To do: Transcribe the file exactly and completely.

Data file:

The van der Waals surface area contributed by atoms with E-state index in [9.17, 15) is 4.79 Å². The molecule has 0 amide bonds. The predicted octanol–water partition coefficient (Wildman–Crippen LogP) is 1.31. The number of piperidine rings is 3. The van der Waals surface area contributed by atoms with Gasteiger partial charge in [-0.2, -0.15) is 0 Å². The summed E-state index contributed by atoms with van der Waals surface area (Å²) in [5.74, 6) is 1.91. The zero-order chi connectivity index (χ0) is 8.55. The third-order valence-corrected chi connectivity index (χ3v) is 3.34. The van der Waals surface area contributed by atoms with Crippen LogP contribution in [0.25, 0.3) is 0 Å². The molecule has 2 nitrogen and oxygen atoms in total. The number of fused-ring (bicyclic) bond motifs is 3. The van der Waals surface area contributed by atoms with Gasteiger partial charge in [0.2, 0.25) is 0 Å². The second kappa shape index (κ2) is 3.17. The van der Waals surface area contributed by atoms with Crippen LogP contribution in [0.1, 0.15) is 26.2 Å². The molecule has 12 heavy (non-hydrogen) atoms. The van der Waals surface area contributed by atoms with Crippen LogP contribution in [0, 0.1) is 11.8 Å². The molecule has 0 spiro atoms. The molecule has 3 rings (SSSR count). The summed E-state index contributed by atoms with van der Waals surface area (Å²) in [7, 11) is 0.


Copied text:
The van der Waals surface area contributed by atoms with E-state index in [9.17, 15) is 4.79 Å². The molecule has 0 amide bonds. The predicted octanol–water partition coefficient (Wildman–Crippen LogP) is 1.31. The number of piperidine rings is 3. The van der Waals surface area contributed by atoms with Gasteiger partial charge in [-0.2, -0.15) is 0 Å². The summed E-state index contributed by atoms with van der Waals surface area (Å²) in [5.74, 6) is 1.91. The zero-order chi connectivity index (χ0) is 8.55. The third-order valence-corrected chi connectivity index (χ3v) is 3.34. The van der Waals surface area contributed by atoms with Crippen LogP contribution in [0.25, 0.3) is 0 Å². The molecule has 2 nitrogen and oxygen atoms in total. The number of fused-ring (bicyclic) bond motifs is 3. The van der Waals surface area contributed by atoms with Gasteiger partial charge in [0.2, 0.25) is 0 Å². The second kappa shape index (κ2) is 3.17. The van der Waals surface area contributed by atoms with Crippen LogP contribution in [0.1, 0.15) is 26.2 Å². The molecule has 12 heavy (non-hydrogen) atoms. The van der Waals surface area contributed by atoms with Crippen LogP contribution in [0, 0.1) is 11.8 Å². The molecule has 0 spiro atoms. The molecule has 3 rings (SSSR count). The summed E-state index contributed by atoms with van der Waals surface area (Å²) in [7, 11) is 0.